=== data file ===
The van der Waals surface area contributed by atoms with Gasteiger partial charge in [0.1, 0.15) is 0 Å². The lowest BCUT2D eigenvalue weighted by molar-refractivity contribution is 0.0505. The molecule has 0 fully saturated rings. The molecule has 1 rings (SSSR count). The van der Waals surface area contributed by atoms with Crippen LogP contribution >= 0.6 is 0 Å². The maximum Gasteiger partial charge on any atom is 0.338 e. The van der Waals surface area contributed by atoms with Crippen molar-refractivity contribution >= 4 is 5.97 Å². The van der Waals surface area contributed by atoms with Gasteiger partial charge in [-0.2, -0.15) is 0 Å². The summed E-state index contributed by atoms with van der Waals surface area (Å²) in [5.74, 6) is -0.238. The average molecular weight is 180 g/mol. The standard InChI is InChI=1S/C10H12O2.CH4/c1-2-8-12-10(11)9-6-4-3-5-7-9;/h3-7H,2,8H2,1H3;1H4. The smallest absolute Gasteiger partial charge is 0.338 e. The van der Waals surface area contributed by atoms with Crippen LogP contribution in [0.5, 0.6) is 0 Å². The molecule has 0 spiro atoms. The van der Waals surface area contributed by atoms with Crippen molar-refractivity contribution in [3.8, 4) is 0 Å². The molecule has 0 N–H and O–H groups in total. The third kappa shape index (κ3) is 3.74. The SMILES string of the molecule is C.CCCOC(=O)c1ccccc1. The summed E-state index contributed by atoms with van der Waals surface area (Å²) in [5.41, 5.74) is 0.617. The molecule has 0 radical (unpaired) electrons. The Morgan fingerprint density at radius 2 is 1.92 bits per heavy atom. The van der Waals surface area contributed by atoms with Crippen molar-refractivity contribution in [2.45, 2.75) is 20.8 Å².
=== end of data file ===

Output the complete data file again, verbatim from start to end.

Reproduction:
The van der Waals surface area contributed by atoms with Gasteiger partial charge in [0.1, 0.15) is 0 Å². The lowest BCUT2D eigenvalue weighted by molar-refractivity contribution is 0.0505. The molecule has 0 fully saturated rings. The molecule has 1 rings (SSSR count). The van der Waals surface area contributed by atoms with Crippen LogP contribution >= 0.6 is 0 Å². The maximum Gasteiger partial charge on any atom is 0.338 e. The van der Waals surface area contributed by atoms with Crippen molar-refractivity contribution >= 4 is 5.97 Å². The van der Waals surface area contributed by atoms with Gasteiger partial charge in [-0.2, -0.15) is 0 Å². The summed E-state index contributed by atoms with van der Waals surface area (Å²) in [5.74, 6) is -0.238. The average molecular weight is 180 g/mol. The standard InChI is InChI=1S/C10H12O2.CH4/c1-2-8-12-10(11)9-6-4-3-5-7-9;/h3-7H,2,8H2,1H3;1H4. The smallest absolute Gasteiger partial charge is 0.338 e. The van der Waals surface area contributed by atoms with Crippen LogP contribution in [0.5, 0.6) is 0 Å². The molecule has 0 spiro atoms. The van der Waals surface area contributed by atoms with Crippen molar-refractivity contribution in [3.8, 4) is 0 Å². The molecule has 0 N–H and O–H groups in total. The third kappa shape index (κ3) is 3.74. The SMILES string of the molecule is C.CCCOC(=O)c1ccccc1. The summed E-state index contributed by atoms with van der Waals surface area (Å²) in [5.41, 5.74) is 0.617. The molecule has 0 radical (unpaired) electrons. The Morgan fingerprint density at radius 2 is 1.92 bits per heavy atom. The van der Waals surface area contributed by atoms with Crippen molar-refractivity contribution in [2.45, 2.75) is 20.8 Å².